SCUBA-2 is a world leading wide field submillimeter camera on the JCMT with two, large format background limited TES arrays, which are used to image simultaneously in the 450μm and 850um atmospheric windows. SCUBA-2 has been producing excellent science for over 6 years however, as we reported previously, excess in-band power loading of the arrays is a concern. One possibility that we considered was that the currently installed hot-pressed filters at the 4K stage were being warmed significantly above 4K by incoming infrared radiation. In an attempt to reduce the power loading we cryogenically tested a new 60K filter stack that incorporated a redesigned thermal blocking filter. A direct comparison was then made to the performance of the existing 60K filter stack installed in SCUBA-2. We saw a tremendous improvement in the infrared rejection with the new design and proceeded to install the new filter stack into SCUBA-2.
In this paper, we describe the testing and installation of the new and improved design of thermal blocking filter into the instrument and report the resulting performance change based on data from the first 12 months of science operation with the new filters. We also present the combined filter bandpass profiles as measured in-situ with FTS-2.
The Sub-millimeter Common-User Bolometer Array 2 (SCUBA-2) large format Transition Edge Sensor (TES) arrays are optimized to maximize mapping speed with two commissioned regular observing scan patterns. The ancillary instruments POLarimeter 2 (POL-2) and Fourier Transform Spectrometer 2 (FTS-2) impose different demands on the arrays compared to regular stand-alone SCUBA-2 observing. This includes a change in the background optical power loading on the arrays and a requirement for a larger dynamic range from the individual TES bolometers. In this paper, we discuss the process for optimizing the TES arrays specifically for POL-2 and FTS-2 operations and report the improvements that we have obtained.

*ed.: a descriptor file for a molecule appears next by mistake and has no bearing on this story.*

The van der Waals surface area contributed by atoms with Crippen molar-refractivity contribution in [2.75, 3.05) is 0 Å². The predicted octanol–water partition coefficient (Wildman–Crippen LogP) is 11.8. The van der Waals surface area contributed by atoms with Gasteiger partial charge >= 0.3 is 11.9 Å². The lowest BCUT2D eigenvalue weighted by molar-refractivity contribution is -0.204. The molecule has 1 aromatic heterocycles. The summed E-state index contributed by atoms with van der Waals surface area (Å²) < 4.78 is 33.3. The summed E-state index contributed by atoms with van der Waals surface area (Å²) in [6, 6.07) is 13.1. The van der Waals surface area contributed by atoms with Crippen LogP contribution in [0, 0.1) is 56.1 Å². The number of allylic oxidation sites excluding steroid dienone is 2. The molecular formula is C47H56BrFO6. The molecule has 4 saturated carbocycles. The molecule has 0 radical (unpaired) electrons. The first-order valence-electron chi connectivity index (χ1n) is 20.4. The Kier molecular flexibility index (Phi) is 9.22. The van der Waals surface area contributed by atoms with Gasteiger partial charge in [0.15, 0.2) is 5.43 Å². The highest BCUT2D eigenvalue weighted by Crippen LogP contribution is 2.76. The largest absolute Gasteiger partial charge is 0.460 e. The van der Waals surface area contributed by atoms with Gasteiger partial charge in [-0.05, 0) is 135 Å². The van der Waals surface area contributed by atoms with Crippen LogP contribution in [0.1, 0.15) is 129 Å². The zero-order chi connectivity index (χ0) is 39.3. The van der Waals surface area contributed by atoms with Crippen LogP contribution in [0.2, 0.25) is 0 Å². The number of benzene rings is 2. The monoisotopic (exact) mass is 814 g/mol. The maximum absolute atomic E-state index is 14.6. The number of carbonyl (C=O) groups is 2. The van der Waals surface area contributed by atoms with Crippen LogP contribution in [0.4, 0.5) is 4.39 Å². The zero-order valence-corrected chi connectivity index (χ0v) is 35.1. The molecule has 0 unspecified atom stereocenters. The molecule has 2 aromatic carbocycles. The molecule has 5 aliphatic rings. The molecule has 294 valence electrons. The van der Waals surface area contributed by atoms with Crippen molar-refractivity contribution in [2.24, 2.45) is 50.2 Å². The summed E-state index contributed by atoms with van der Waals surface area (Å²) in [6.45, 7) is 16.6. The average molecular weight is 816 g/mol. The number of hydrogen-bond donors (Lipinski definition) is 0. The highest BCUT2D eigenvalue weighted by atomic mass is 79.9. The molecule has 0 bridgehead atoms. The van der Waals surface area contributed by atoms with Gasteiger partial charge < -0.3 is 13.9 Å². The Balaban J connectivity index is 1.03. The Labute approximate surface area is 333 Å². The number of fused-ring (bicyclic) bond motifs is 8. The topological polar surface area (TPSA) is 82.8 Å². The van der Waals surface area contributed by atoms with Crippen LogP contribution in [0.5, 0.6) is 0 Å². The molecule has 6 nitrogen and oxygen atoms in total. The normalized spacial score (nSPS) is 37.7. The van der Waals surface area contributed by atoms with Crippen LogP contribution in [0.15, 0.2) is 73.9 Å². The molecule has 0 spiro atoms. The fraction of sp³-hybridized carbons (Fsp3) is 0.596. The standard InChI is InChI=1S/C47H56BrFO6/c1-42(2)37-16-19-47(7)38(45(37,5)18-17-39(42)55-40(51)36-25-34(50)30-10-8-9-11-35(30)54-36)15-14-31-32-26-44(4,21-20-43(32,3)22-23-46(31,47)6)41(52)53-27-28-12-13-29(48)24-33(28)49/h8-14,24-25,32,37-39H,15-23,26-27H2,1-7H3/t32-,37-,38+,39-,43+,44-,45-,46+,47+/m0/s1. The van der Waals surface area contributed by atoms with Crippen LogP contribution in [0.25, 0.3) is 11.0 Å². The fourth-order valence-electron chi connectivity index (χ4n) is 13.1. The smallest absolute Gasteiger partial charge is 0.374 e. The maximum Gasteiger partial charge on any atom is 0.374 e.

In this paper, we report on the spectrum measurement of a terahertz (THz) pulse signal using a Fourier transform spectroscopy (FTS) system. The THz pulse signal is a quantum cascade laser (QCL) at 3.7THz with changeable repeating frequency and duty cycle. With a fixed duty cycle, the repeating frequency is changed to investigate the maximum value that can be measured with an FTS system. The relationship between the spectrum intensity and the pulse width is investigated through the variance of the duty cycle with a given repeating frequency. Detailed experimental results will be presented.
Fourier transform spectroscopy (FTS) is a measurement technique widely used in characterizing the spectrum of light sources and the frequency response of detectors. Some “ghost” spectral lines, however, are often observed in measured Fourier transform spectra, such as high-frequency harmonics of the light source due to multiple reflections in the measurement system and unexpected high frequency lines owing to low-frequency interferences in the data acquisition. Here we study the effects of multiple reflections and low-frequency interferences on the THz spectra measured by a Fourier transform spectrometer for different THz sources and detectors. Experimental and simulation results will be presented.